CEO Blog: Timelines and Strategies

With NOX66 running in 3 separate clinical programs, there is considerable scope for priorities, commercial strategies, timelines etc to become blurred in shareholders’ minds. Hopefully this will make it clearer. …………………………………………………………………… In terms of priorities: The DARRT program in prostate cancer is #1. We regard this as our primary path to market approval and a […]

With NOX66 running in 3 separate clinical programs, there is considerable scope for priorities, commercial strategies, timelines etc to become blurred in shareholders’ minds.

Hopefully this will make it clearer.

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In terms of priorities:

The DARRT program in prostate cancer is #1. We regard this as our primary path to market approval and a considerable amount of effort is going into seeking to make that happen.

The LuPIN program is #2 in priority.

The DARRT program in cancers other than prostate cancer is #3.

The CEP program is #4 in the queue after the 3 radio-enhancing programs.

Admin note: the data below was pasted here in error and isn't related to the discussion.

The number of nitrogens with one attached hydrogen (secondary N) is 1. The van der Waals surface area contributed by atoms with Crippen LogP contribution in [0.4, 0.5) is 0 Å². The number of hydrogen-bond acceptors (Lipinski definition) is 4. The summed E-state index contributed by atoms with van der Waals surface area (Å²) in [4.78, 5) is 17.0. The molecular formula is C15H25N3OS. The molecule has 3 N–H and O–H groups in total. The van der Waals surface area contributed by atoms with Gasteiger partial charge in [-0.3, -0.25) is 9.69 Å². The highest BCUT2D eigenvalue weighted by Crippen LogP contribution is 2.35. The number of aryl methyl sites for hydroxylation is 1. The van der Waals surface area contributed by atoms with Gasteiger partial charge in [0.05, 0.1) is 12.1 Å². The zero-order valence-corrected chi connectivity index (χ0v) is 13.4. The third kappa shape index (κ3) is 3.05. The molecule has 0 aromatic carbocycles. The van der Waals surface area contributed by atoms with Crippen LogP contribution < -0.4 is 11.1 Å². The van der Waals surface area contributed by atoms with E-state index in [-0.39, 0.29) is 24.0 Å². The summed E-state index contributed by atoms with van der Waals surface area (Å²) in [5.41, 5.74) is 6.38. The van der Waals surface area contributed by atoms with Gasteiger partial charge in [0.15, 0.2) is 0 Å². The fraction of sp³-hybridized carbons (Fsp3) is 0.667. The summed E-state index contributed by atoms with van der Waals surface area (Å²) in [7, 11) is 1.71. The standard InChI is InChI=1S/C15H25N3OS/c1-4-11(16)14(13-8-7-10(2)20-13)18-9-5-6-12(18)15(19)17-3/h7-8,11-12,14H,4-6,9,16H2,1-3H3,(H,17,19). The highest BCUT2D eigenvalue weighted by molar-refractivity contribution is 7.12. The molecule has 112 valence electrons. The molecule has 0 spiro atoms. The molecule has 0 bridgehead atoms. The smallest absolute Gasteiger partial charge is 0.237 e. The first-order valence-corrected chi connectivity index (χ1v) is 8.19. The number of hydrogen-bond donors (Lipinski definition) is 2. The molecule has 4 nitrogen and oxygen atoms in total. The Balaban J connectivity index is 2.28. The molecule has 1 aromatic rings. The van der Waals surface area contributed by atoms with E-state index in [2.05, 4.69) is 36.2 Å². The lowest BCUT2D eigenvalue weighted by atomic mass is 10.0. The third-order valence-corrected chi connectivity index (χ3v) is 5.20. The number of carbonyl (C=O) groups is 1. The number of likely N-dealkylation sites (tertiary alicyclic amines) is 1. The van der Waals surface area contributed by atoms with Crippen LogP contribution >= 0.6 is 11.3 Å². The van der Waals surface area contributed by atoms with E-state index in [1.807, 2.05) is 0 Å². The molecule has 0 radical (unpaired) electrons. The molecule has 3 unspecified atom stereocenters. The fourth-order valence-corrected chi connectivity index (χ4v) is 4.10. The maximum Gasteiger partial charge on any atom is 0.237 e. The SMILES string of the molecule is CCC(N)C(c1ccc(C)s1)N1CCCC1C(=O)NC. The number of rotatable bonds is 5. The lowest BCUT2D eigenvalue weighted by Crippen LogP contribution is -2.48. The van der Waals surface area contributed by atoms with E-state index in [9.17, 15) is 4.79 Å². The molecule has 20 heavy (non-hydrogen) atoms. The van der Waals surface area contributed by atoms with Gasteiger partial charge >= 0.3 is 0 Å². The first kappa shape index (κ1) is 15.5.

This priority ranking has nothing to do with our perceived likelihood of success. It has all to do with what we believe is the quickest, surest and least expensive way to reach the market. It is a well-reasoned commercial strategy with an eventual successful launch of NOX66 onto the market in 2022 in mind.

All 4 programs are continuing, just at different speeds. The strategy is that data from all 4 programs then will feed into the successful launch of NOX66 on the market, helping raise the profile of the drug.

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In terms of commercial strategies:

Our objective is to bring NOX66 to market as the first well-tolerated, effective enhancer of radiotherapy.

Radiotherapy is the most cost-effective form of cancer therapy. It is generally of short duration (days and weeks vs months with chemotherapy), is relatively inexpensive (vs high cost of many modern chemotherapy drugs), is available in most countries irrespective of their economic situation and can be curative where the cancer is locally confined. It is when the cancer becomes metastatic and spreads beyond the site of origin that radiotherapy generally switches from being potentially curative to being palliative (non-curative).